Shootings on the Rise in NYC

by Charles C. W. Cooke

Shootings in New York City seem to be on the rise, Fox reports:

Faced with a surge in shootings at the city’s public housing, Mayor Bill de Blasio on Tuesday detailed a $210 million to plan to improve safety at the buildings, which more than 400,000 people call home.

Even as crime has dropped slightly citywide, shootings have gone up 31 percent so far this year in New York City Housing Authority buildings. An outsized portion of that spike has been centered in 15 troublesome projects, which are responsible for 20 percent of the violent crime this year across 334 NYCHA developments.

“We are making investments in our public housing — investments that should have been made long ago,” de Blasio said at an East Harlem development. “You know the phrase, ‘He who hesitates is lost’? We are not interested in hesitation.”

CBS wonders if the spike is just random, as Police Commissioner William Bratton has suggested, or if it’s the product of a change in policing tactics:

So could there be a link in the drop in stops and the recent spike in shootings?

“Potentially, sure, but you have to use caution in looking at a particular weekend or set of weekends in declaring the sky is falling,” said Eugene O’Donnell, a former New York City police officer and professor of law and police studies at John Jay College.

It can be difficult to pinpoint the cause of short-term spikes in crime, O’Donnell said, and it’s not uncommon for weekends in the summer to be marked by violence in New York.

However, O’Donnell said that people who carry guns are often the first to be aware of changes in police tactics, and the publicity surrounding the drop in stops may have emboldened some criminals.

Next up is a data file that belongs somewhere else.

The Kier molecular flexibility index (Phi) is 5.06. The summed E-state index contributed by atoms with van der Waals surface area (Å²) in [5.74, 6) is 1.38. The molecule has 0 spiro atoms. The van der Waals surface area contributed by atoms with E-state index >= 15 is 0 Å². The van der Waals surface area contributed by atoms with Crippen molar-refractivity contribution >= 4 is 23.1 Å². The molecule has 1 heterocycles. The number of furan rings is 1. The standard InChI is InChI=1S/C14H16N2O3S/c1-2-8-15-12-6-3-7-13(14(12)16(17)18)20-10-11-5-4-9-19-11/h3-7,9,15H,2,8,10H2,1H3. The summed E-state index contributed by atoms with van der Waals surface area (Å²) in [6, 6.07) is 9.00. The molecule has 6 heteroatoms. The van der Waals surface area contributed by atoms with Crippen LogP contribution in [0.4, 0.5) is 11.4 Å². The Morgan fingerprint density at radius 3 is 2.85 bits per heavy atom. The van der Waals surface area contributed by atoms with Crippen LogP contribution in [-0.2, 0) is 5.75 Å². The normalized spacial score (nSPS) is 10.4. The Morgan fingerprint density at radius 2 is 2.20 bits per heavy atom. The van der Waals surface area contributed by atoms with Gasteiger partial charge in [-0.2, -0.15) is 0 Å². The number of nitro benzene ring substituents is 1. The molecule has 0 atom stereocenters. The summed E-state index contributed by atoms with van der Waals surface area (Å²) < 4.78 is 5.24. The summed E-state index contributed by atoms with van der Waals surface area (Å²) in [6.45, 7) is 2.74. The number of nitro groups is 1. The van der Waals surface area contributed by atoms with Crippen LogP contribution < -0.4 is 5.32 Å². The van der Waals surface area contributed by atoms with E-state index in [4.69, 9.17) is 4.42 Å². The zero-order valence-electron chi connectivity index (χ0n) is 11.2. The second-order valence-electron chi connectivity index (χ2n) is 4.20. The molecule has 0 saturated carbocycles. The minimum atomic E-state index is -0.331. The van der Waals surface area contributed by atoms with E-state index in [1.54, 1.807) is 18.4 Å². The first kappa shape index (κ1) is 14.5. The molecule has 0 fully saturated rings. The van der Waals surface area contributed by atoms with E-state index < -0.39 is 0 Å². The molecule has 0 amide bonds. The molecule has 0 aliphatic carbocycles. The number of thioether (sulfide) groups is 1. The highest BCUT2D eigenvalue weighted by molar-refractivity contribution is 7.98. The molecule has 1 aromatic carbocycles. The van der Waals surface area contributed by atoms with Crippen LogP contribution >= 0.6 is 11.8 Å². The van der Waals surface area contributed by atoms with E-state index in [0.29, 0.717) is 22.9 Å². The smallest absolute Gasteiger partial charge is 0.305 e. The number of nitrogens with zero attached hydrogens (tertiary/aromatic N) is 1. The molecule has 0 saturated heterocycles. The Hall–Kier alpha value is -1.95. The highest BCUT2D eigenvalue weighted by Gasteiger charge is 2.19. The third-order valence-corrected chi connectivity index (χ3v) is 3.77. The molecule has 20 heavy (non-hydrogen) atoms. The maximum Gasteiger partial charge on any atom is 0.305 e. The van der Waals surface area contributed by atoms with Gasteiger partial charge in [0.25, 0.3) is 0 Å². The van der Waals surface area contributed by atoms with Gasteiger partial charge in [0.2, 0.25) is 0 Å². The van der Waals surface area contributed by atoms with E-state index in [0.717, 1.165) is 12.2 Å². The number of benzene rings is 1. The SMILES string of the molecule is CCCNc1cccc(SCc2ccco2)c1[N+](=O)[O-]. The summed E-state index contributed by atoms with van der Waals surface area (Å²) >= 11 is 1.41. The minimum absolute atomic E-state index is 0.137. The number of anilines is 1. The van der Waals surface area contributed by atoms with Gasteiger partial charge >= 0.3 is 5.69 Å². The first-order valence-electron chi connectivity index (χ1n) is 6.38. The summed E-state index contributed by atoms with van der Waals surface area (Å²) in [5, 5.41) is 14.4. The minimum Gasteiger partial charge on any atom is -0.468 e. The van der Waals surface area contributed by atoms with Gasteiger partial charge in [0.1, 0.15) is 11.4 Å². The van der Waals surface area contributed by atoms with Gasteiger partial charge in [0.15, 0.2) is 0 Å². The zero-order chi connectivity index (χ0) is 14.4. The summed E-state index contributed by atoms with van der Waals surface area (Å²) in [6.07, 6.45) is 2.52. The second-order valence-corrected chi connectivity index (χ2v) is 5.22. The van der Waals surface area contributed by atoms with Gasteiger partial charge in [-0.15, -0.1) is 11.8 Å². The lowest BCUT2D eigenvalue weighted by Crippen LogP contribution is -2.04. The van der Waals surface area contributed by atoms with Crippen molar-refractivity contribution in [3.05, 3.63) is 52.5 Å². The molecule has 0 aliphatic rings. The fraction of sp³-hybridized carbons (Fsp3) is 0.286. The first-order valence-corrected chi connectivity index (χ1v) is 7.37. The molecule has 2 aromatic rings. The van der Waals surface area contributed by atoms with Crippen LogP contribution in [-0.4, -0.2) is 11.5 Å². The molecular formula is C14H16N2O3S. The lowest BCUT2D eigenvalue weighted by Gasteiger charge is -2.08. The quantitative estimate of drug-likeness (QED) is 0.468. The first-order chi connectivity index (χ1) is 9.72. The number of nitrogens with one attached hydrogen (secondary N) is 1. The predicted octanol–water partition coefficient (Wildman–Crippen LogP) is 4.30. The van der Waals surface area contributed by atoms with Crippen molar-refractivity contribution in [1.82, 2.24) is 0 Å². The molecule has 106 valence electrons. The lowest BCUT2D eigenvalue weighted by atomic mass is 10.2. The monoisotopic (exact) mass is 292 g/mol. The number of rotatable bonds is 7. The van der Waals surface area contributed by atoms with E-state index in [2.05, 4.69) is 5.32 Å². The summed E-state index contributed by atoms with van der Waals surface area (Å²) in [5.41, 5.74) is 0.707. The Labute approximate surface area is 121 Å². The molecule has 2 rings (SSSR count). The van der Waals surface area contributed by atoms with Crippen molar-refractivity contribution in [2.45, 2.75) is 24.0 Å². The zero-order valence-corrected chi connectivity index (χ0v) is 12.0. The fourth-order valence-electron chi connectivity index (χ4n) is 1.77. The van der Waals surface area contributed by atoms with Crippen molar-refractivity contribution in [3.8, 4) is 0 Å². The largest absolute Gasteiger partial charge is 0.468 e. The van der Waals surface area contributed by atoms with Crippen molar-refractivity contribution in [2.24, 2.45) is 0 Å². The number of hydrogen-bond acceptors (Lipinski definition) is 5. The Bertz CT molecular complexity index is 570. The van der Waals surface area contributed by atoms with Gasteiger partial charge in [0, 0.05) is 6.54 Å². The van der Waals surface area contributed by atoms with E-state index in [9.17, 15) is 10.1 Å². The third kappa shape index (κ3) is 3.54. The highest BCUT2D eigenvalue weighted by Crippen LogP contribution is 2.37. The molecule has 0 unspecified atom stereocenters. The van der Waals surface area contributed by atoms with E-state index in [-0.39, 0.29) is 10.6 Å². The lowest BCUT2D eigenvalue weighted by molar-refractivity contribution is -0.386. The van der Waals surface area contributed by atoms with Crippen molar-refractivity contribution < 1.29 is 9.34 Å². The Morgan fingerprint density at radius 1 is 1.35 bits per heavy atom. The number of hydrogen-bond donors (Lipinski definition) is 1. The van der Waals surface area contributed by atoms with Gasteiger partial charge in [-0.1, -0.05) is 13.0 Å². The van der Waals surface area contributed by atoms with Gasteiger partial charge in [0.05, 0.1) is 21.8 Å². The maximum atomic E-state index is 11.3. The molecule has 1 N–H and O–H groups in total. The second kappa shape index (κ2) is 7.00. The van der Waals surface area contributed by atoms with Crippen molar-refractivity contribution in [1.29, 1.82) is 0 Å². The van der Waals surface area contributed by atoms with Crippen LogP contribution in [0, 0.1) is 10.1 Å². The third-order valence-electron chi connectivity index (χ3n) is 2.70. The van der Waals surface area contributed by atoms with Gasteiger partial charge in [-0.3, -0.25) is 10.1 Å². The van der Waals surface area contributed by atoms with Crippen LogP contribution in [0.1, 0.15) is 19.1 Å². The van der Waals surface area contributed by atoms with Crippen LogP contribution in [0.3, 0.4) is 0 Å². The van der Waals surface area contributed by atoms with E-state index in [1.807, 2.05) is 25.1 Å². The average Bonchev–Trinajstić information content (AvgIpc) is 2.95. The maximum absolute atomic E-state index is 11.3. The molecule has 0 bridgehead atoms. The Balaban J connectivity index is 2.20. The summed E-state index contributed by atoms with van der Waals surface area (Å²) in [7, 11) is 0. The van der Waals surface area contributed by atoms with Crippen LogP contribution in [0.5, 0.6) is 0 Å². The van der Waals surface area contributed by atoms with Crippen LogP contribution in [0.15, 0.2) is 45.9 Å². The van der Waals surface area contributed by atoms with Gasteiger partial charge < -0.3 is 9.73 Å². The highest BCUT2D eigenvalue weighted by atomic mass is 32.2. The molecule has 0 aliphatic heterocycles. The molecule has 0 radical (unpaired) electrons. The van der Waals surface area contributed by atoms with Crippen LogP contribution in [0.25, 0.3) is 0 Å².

“There is a risk in a perception that the police have stood down in communities where gun violence is a big issue,” he said.

Last weekend marked the third weekend in June that at least a dozen people were shot in the city, according to police. In the last week of June, 35 people were shot, down from 39 gunshot victims the same week a year ago, according to New York Police Department statistics. A breakdown between those killed and those wounded was not immediately available.

This year, 611 people have been shot in the city compared with 554 for the same period last year.

Time will tell.

My only hope is that if the trend does continue — and if the evidence suggests that it is linked to the decline of stop and frisk — those who oppose the policy (such as myself) will be honest enough to acknowledge it. Doing so does not require that one change one’s mind on the matter. Liberty and security are often at odds, and, in free countries at least, “but it works” is never enough to justify a particular measure. It is wholly possible to consider stop and frisk to be illegal, and to consider it an effective tool in fighting crime. Still, we should be open about what we’re arguing for. If the two are linked, let’s own it.

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